Flag was not a problem. The park took “rescued” fawns to their home on the other side of the mountain where they could keep them safe or at least try to keep them safe from hunters. But Tog was a different story. He had to go back to the game farm. This was in 1959 — a different time in the care of animals. Of course, it’s also a good lesson on why wild animals should be raised as wild animals, not as pets. Tog, who had been a pet with all kinds of freedom all summer long, suddenly was confined to a pen with all his freedoms gone.

Eventually, Tog became a mean and dangerous bear. Mr. Park visited whenever he could and Tog always remembered him. In spite of the rangers’ warnings that it wasn’t safe, Mr. Park would go into the cage and he and Tog would greet each other like the old friends that they were.

A young black bear on his leash at Watoga State Park. Named "Tog" as part of "Watoga," he became a pet bear during the late 1950s and entertained and mesmerized park employees and visitors alike.
“Tog,” the pet bear, entertained and mesmerized park employees and visitors alike in the late 1950s. Photographer: Susan Higginbotham©

I visited Tog several times. It was hard to believe that that big prowling bear was the adorable little cub we had hand-fed and played with for one memorable summer — the summer with Tog.

About the Author

Susan Higginbotham worked at Watoga the summers of 1957-1960. She lived upstairs over the kitchen and office with the other girls who all worked in the restaurant and also in the commissary.

Of her experiences with Tog and Watoga, Susan says “I loved Tog. I’ve always loved animals and Tog was just special to me. I had two pictures Mr. Park sent me. They were of me with Tog. I carried them in my billfold for years. When my billfold was stolen, I was devastated over the loss of those two pictures. All these years later, I can’t remember anything else that was lost. Just those pictures.

“I lived at home and went to college. Those summers at Watoga were my growing-up time. They were a great experience. As I look back on it now, I realize that I should have been a forester or a naturalist in some way but those weren’t considered ‘women’s work’ at the time. I loved every minute of my time at Watoga. Mr. and Mrs. Park were like surrogate parents. Watoga was a great place and Tog was part of it.”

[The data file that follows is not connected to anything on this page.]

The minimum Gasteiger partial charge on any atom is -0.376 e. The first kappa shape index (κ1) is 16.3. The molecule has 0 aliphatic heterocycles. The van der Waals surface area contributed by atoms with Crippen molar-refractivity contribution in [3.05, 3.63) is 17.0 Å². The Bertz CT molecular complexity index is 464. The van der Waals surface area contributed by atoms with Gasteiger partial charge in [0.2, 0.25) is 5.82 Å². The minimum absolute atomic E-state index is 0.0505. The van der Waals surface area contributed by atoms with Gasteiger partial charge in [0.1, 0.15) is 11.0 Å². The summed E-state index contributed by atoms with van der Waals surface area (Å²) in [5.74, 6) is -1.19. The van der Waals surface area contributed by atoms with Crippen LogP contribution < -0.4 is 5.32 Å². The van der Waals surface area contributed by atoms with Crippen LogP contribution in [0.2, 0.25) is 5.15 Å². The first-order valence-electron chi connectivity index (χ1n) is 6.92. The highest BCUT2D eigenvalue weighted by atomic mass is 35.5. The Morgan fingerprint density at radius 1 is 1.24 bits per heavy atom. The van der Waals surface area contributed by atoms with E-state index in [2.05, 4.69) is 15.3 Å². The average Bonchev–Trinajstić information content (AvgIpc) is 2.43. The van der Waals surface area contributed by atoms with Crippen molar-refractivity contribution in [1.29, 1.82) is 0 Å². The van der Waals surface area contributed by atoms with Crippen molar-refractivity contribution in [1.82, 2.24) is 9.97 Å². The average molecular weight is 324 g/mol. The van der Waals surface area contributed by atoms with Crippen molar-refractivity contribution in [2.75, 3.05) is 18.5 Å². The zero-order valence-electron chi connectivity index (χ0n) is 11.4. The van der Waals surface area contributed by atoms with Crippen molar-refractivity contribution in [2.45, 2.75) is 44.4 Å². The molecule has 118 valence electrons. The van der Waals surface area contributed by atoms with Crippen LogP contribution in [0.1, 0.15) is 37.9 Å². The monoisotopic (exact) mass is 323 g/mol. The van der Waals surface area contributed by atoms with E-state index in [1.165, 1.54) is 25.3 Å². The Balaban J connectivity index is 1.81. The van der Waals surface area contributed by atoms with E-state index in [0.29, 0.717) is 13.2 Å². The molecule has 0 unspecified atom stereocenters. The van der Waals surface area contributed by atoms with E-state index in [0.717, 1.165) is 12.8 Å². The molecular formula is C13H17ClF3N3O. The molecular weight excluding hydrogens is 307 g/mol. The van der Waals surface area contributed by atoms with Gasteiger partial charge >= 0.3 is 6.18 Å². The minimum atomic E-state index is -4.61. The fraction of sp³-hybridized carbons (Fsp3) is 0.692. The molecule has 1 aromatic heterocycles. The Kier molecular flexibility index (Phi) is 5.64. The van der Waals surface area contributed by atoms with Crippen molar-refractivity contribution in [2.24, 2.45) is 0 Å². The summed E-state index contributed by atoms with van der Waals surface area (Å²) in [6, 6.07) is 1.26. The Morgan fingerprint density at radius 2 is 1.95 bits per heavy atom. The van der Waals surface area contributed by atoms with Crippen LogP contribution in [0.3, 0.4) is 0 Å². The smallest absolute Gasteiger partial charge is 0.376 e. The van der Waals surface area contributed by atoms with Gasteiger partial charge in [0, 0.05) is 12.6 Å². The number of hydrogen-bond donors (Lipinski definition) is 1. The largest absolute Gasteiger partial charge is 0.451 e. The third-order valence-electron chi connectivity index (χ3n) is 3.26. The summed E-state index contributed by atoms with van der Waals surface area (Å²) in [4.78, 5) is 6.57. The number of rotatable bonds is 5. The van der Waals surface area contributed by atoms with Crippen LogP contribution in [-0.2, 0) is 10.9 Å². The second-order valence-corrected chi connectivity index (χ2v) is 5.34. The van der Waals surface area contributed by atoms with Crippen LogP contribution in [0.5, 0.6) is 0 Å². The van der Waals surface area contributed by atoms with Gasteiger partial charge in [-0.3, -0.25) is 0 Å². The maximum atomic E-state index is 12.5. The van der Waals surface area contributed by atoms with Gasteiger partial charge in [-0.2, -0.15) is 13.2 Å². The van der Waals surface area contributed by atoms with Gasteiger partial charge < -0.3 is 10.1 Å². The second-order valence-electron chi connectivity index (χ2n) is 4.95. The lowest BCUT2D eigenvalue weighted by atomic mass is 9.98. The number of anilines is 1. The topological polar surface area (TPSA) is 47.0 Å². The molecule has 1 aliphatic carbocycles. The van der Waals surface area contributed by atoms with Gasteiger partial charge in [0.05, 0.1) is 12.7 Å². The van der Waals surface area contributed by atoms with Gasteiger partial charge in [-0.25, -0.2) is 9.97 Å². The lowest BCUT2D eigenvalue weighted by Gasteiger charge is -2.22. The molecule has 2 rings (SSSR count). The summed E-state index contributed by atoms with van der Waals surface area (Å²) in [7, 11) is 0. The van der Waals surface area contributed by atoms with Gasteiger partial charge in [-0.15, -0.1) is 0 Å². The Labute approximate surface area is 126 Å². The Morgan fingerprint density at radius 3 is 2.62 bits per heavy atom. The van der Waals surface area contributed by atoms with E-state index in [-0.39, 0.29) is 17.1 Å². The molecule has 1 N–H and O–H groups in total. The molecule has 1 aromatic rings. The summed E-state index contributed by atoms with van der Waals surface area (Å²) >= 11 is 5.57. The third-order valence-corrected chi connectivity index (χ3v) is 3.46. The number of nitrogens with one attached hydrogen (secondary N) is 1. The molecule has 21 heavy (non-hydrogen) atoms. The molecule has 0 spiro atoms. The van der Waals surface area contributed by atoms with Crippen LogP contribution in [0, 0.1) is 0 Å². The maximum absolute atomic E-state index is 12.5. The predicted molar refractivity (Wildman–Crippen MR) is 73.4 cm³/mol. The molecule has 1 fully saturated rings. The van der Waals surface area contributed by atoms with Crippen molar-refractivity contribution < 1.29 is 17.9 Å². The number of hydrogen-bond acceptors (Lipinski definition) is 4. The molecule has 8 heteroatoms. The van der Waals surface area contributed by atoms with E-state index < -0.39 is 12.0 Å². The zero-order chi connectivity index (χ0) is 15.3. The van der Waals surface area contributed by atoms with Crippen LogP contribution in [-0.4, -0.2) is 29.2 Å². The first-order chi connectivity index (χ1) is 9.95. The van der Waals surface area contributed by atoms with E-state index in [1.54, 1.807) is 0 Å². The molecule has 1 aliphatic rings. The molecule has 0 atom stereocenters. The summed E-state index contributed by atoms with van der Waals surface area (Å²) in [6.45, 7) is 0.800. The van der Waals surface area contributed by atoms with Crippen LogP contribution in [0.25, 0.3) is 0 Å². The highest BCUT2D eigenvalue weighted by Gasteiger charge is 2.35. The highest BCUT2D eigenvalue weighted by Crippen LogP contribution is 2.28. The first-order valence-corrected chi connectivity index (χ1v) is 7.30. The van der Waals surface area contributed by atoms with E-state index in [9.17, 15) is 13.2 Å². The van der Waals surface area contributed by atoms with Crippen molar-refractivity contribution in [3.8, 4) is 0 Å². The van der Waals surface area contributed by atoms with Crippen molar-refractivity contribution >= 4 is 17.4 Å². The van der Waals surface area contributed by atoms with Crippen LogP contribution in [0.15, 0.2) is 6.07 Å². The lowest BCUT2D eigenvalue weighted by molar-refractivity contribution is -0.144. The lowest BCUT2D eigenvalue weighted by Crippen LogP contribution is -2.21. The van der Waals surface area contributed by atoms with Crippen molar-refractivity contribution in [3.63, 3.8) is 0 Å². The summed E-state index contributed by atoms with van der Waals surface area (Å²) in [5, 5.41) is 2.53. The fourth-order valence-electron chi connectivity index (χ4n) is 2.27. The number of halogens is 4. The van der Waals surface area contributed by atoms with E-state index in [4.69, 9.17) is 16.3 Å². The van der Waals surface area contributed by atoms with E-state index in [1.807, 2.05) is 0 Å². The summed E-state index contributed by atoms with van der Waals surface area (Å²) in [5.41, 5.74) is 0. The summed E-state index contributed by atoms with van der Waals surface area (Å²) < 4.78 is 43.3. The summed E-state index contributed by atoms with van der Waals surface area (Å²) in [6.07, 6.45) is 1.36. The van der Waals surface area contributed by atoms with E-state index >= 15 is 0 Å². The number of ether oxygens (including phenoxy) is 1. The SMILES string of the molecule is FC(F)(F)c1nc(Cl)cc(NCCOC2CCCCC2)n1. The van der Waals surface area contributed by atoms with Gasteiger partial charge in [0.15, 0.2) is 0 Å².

Tog died in 1979.

From time to time, Susan retells stories from those memorable summers at Watoga. After college, she became a schoolteacher and now lives about 30 minutes from Chicago.

Summertime Sights at Watoga State Park

Ah, those summertime sights, sounds, and smells entice many people to visit Watoga each year. This summer was no different.

From the children splashing about in the pool’s crystal-clear water to a family of deer meandering alongside a mountain stream, there’s always something to fill your senses in this 10,000-acre park.

Wildlife, Back to Nature, and Dark Skies

Raccoons, bats, and owls highlight the summertime night sights and sounds, but the dark skies alone are worth a visit to Watoga. Here, you can see the Milky Way along with other galaxies, planets, and constellations. You can even “wish upon a star!” And don’t forget to chase or catch a lightning bug or two during your summertime visit!

Recently, the International Dark-Sky Association recognized Watoga, along with Calvin Price State Forest and Droop Mountain State Park, as West Virginia’s first Dark Sky Parks.

Special thanks to photographers Tiffany Beachy, Donna Dilley, Angela Hill and Brian Hirt for sharing their photography with Watoga State Park Foundation.

"A bear! A bear! All black and brown and covered in hair!" - Author: George R R Martin.
“A bear! A bear! All black and brown and covered in hair!” – Author: George R R Martin. © Angela Hill.
Just one of many summertime sights at Watoga. ©Donna Dilley.
One of the many summertime sights at Watoga. © Donna Dilley.

Fishing in the summer on the lake is just a given. ©Angela Hill
Summer isn’t complete without fishing on the lake. © Angela Hill.
Evening sunsets can be quite spectacular in the summertime at Watoga Lake. Just one of many canopies of trees within the park. ©Donna Dilley.